the four members were high school
classmates in Princeton, New Jersey, Blues Traveler came of age
after graduating and jointly moving to New York City. Everyone but
Kinchla attended the New School for Social Research's jazz studies
program, but their real education came in the city's clubs, as they
climbed their way up from playing open-mic nights to become one of the
Big Apple's biggest attractions.
John Popper had his epiphany: Why shouldn't all
these improv-based bands get together for a formal tour? "I just
figured that by joining together we would all be able to get out of
the clubs and theaters and play some big places," Popper says
today. And so was born the H.O.R.D.E. tour, beginning humbly in 1992,
with eight East Coast dates each averaging 7,500 fans. Five years
later, it is a certified smash, having featured the
Brothers, the Black Crowes,
along with the original crop of bands, most of whom have gone on to
huge, popular success.
On July 1, 1997, A&M Records released the sixth
record from Blues Traveler titled "Straight
On Till Morning." Unlike prior recording efforts, the band was able to
spend a considerable amount of time preparing for this record. There
was a month of writing and rehearsing in Seattle, there were five more
weeks of collaboration in upstate New York, and then there was a month
of pre-production. From the swamp boogie howl of the lead single
"Carolina Blues," to the hauntingly hooky "Canadian
Rose" the depth of writing and solid performances ooze from
every note on "Straight
On Till Morning."
"We've always been conscious that the live
vehicle is a totally different mode of expression from capturing a
performance in the studio," says guitarist Chan Kinchla.
"We've always loved doing both. But the ability to really make
things work in a vacuum, like you have to do when recording, is
something we worked very hard at."
Since signing to A&M in 1989, the band has
toured tirelessly and built a solid following on the road. Without
much support from the radio community or the other normally
conventional record selling vehicles, Blues Traveler emerged as
a word of mouth phenomenon due to the simple fact that fans connected
to the band's mood and music. Averaging more than 250 shows a year,
the quartet would play clubs, street fairs, the upper roadway on the
Brooklyn Bridge, benefits, nitrous parties, and basically anywhere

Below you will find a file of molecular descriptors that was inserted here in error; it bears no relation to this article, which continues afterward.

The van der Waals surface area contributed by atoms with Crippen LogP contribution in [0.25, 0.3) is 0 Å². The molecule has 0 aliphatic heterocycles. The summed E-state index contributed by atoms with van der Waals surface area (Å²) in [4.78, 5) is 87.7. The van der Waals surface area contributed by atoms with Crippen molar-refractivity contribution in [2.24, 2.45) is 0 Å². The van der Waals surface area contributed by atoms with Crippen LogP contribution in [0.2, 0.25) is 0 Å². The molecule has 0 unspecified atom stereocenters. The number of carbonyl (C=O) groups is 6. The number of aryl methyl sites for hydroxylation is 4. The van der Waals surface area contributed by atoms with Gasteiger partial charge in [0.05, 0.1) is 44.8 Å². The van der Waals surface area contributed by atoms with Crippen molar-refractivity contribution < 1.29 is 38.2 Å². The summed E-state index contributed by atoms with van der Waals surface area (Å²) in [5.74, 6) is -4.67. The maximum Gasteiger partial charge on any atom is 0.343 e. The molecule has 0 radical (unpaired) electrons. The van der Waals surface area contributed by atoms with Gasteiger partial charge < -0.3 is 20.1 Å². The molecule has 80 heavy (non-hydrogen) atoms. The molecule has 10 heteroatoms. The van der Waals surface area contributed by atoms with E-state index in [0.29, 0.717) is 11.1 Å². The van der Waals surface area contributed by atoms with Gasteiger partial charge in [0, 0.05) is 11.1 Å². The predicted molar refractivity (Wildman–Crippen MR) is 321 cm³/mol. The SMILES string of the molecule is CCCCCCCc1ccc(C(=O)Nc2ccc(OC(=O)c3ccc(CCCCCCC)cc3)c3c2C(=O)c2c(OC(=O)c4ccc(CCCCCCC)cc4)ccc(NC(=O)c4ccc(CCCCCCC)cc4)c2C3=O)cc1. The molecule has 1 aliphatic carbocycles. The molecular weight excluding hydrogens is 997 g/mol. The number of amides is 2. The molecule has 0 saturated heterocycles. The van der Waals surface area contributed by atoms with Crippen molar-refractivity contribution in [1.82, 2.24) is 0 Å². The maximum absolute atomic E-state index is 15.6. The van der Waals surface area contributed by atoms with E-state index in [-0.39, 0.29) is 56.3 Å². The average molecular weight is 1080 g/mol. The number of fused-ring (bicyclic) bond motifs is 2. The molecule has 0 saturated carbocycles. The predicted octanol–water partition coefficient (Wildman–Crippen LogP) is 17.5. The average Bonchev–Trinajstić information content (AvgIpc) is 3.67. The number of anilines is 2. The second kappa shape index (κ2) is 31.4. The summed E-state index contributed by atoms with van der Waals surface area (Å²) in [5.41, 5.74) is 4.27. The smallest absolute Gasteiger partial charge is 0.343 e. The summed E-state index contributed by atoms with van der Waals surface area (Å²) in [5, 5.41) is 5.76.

there was a working electrical outlet.
Often playing for ten people, the band would return
to a town and find that the audience had grown exponentially to a
hundred or even a thousand. In their travels across the United States,
the band are one of the few touring artists who have brought music to
each and every state. In 1992, after all of the big summer touring
headliners had passed on Blues Traveler as a support act, lead
singer John Popper started the H.O.R.D.E. Festival, which grew into
the #4 grossing US tour of the 1996 summer.
On their fourth studio record, the band was finally
commercially acknowledged as A&M broke two Top 10 singles,
"Run-around" and "Hook," and sold more than six
million copies of the 1994 release "Four." Never a
"critics darling," Blues Traveler were finally added
to the playlists of KROQ and MTV because they became too popular to
If one were to try and describe the band in one
word, it would be "honest." Often, they're too honest,
revealing secrets which sometimes shock those who are entertained with
these revelations. John Popper has often told interviewers that,
"The reason the band hasn't been featured more prominently in our
recent videos is because of the circumference of my ass."
The bottom line is that on the road and in the
studio, Blues Traveler have honestly loved playing together
since they all attended high school together in Princeton, NJ. Leaving
themselves no choice, the band literally got into the van and went on
the road after graduation.
Hits include: "Run-Around",
"Carolina Blues", "Hook", "But Anyway",
"Most Precarious", "Conquer Me".